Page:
Christiania residents had previously warned that they would identify the man if he did not step forward. This afternoon, they made good on that promise.
"We gave a notice so that the man could turn himself in," a spokesperson for Christiania, who did not wish to be identified, told Ekstra Bladet tabloid. "We simply cannot sign off on this kind of deadly violence. We had of course hoped that the man would turn himself in, so that we wouldn't have to do it. It would have been better for him because it would have cleared his conscience."
Police confirmed to Ekstra Bladet that they had received the assailant's name and said that they were familiar with the man due to previous run-ins with the law.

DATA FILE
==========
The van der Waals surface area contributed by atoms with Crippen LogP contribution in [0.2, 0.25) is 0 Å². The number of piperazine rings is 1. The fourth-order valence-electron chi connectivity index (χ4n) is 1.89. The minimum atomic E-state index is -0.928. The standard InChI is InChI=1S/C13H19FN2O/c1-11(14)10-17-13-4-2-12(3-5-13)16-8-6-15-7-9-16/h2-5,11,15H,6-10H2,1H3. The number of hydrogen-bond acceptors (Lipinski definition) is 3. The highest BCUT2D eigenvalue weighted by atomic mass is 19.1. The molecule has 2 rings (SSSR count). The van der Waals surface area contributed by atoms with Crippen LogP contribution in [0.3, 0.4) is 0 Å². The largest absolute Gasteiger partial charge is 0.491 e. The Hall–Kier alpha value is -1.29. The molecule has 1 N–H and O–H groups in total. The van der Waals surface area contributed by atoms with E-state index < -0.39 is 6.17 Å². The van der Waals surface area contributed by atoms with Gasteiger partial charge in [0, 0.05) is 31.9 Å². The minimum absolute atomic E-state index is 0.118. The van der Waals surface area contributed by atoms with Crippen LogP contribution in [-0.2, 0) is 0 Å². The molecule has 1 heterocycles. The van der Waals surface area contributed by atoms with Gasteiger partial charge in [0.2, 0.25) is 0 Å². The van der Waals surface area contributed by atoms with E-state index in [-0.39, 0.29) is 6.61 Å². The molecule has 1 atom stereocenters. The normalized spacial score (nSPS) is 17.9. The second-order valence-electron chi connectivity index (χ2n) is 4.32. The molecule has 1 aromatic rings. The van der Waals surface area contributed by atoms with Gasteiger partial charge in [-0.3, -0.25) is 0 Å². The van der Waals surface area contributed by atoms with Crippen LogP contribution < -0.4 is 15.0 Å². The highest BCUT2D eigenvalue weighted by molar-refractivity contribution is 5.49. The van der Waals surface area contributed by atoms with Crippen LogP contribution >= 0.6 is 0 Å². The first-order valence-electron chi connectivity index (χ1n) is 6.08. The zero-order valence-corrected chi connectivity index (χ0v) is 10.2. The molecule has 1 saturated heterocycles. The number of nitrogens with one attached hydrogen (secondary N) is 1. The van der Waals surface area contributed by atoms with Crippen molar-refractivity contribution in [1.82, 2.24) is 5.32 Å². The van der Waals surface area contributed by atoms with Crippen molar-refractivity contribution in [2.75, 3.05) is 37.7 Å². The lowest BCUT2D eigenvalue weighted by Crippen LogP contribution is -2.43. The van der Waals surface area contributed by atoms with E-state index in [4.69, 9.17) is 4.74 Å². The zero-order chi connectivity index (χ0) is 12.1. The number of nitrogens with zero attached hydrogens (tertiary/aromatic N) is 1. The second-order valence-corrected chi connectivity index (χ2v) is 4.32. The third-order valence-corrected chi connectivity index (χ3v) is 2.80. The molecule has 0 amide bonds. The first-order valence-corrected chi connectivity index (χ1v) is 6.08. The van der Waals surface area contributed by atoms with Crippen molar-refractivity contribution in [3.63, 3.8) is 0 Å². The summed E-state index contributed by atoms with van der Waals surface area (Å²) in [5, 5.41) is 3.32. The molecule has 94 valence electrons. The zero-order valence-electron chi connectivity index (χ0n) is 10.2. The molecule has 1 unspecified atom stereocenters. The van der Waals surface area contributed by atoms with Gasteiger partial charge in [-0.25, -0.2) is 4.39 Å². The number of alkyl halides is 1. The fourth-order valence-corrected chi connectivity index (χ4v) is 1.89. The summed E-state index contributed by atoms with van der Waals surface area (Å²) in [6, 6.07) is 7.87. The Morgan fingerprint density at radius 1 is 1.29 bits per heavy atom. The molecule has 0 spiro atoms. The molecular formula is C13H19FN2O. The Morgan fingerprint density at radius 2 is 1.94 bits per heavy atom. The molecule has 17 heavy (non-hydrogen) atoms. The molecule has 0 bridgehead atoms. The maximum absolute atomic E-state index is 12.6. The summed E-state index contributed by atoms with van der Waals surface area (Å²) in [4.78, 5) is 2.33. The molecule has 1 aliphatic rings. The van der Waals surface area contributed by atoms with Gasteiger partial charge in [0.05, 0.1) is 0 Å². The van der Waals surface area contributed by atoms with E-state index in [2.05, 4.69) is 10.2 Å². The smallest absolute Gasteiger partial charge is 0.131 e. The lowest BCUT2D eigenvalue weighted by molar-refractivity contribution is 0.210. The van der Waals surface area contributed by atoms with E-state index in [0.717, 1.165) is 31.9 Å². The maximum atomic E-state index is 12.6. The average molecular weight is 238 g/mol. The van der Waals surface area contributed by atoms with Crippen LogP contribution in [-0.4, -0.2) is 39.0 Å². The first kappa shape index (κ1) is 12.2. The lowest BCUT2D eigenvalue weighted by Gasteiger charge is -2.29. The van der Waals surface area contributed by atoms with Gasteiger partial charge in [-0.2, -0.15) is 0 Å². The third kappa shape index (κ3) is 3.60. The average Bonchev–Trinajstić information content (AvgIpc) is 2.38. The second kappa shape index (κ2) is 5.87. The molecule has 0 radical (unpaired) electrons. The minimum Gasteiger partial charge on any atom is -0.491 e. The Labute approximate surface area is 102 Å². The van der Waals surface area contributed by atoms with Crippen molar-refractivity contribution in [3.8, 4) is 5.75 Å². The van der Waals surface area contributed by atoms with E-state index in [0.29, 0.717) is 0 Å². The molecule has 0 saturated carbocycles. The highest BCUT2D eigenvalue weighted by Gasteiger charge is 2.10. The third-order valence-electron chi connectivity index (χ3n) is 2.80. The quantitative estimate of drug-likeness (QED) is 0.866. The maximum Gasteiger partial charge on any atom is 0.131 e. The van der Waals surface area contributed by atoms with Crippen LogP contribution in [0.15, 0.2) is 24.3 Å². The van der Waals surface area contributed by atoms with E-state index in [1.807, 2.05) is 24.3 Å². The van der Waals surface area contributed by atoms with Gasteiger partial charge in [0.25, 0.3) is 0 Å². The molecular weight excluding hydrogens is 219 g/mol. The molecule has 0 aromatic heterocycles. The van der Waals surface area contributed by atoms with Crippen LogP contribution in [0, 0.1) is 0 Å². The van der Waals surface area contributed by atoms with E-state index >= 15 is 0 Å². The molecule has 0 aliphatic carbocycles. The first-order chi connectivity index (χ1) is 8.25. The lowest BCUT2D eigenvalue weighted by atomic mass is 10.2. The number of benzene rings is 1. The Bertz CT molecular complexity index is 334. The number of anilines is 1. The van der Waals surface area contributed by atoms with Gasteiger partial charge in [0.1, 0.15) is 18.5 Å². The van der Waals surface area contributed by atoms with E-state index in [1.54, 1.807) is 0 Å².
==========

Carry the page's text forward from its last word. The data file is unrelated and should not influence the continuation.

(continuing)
"I think it is wonderful that they gave us the name," Jens Møller of the Copenhagen Police told Ekstra Bladet. "Christianites are traditionally against violence in Christiania and are willing to contribute to clear up the violence."
In the Saturday night attack, a male 26-year-old eastern European was hit repeatedly in the head with a blunt object resulting in a broken skull and bleeding in his brain.
According to Ekstra Bladet, the victim is in an artificial coma at Rigshospital.
Residents of Christiania say that both the victim and his attacker were visitors to the freetown and not residents.